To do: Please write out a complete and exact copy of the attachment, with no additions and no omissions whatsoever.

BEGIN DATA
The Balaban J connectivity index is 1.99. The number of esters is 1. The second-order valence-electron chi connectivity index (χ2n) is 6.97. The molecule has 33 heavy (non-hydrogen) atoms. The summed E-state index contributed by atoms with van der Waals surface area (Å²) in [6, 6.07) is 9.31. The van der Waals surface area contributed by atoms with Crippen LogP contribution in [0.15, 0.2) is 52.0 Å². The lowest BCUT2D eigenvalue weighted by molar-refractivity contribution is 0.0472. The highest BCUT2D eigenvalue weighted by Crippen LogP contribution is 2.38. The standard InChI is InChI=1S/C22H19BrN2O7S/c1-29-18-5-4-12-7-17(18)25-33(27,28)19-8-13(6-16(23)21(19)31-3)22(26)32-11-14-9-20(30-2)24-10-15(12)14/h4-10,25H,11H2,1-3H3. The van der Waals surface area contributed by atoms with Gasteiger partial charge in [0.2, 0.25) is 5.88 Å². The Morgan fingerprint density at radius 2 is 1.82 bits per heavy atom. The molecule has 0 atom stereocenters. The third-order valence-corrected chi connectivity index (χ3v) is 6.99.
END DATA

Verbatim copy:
The Balaban J connectivity index is 1.99. The number of esters is 1. The second-order valence-electron chi connectivity index (χ2n) is 6.97. The molecule has 33 heavy (non-hydrogen) atoms. The summed E-state index contributed by atoms with van der Waals surface area (Å²) in [6, 6.07) is 9.31. The van der Waals surface area contributed by atoms with Crippen LogP contribution in [0.15, 0.2) is 52.0 Å². The lowest BCUT2D eigenvalue weighted by molar-refractivity contribution is 0.0472. The highest BCUT2D eigenvalue weighted by Crippen LogP contribution is 2.38. The standard InChI is InChI=1S/C22H19BrN2O7S/c1-29-18-5-4-12-7-17(18)25-33(27,28)19-8-13(6-16(23)21(19)31-3)22(26)32-11-14-9-20(30-2)24-10-15(12)14/h4-10,25H,11H2,1-3H3. The van der Waals surface area contributed by atoms with Gasteiger partial charge in [0.2, 0.25) is 5.88 Å². The Morgan fingerprint density at radius 2 is 1.82 bits per heavy atom. The molecule has 0 atom stereocenters. The third-order valence-corrected chi connectivity index (χ3v) is 6.99.